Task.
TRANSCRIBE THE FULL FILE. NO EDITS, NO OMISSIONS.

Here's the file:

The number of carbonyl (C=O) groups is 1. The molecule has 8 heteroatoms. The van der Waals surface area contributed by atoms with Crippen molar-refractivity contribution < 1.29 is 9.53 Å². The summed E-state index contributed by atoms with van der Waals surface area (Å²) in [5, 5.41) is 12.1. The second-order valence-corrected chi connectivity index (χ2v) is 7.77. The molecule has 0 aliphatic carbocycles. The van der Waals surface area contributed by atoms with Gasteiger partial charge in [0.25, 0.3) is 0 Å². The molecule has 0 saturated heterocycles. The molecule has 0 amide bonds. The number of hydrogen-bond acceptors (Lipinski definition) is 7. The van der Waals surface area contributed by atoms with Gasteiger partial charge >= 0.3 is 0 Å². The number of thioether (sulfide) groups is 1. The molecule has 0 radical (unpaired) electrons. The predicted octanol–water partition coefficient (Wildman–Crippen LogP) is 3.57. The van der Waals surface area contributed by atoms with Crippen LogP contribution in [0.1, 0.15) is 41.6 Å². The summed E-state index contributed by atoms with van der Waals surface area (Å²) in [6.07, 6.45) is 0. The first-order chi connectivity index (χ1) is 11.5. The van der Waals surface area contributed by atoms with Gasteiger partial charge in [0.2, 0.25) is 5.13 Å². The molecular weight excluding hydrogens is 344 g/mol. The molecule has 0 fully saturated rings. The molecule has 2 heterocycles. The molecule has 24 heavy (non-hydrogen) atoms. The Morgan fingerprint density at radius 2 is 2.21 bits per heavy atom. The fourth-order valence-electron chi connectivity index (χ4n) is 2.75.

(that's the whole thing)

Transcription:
The number of carbonyl (C=O) groups is 1. The molecule has 8 heteroatoms. The van der Waals surface area contributed by atoms with Crippen molar-refractivity contribution < 1.29 is 9.53 Å². The summed E-state index contributed by atoms with van der Waals surface area (Å²) in [5, 5.41) is 12.1. The second-order valence-corrected chi connectivity index (χ2v) is 7.77. The molecule has 0 aliphatic carbocycles. The van der Waals surface area contributed by atoms with Gasteiger partial charge in [0.25, 0.3) is 0 Å². The molecule has 0 saturated heterocycles. The molecule has 0 amide bonds. The number of hydrogen-bond acceptors (Lipinski definition) is 7. The van der Waals surface area contributed by atoms with Gasteiger partial charge >= 0.3 is 0 Å². The number of thioether (sulfide) groups is 1. The molecule has 0 radical (unpaired) electrons. The predicted octanol–water partition coefficient (Wildman–Crippen LogP) is 3.57. The van der Waals surface area contributed by atoms with Crippen LogP contribution in [0.1, 0.15) is 41.6 Å². The summed E-state index contributed by atoms with van der Waals surface area (Å²) in [6.07, 6.45) is 0. The first-order chi connectivity index (χ1) is 11.5. The van der Waals surface area contributed by atoms with Gasteiger partial charge in [0.2, 0.25) is 5.13 Å². The molecular weight excluding hydrogens is 344 g/mol. The molecule has 0 fully saturated rings. The molecule has 2 heterocycles. The molecule has 24 heavy (non-hydrogen) atoms. The Morgan fingerprint density at radius 2 is 2.21 bits per heavy atom. The fourth-order valence-electron chi connectivity index (χ4n) is 2.75.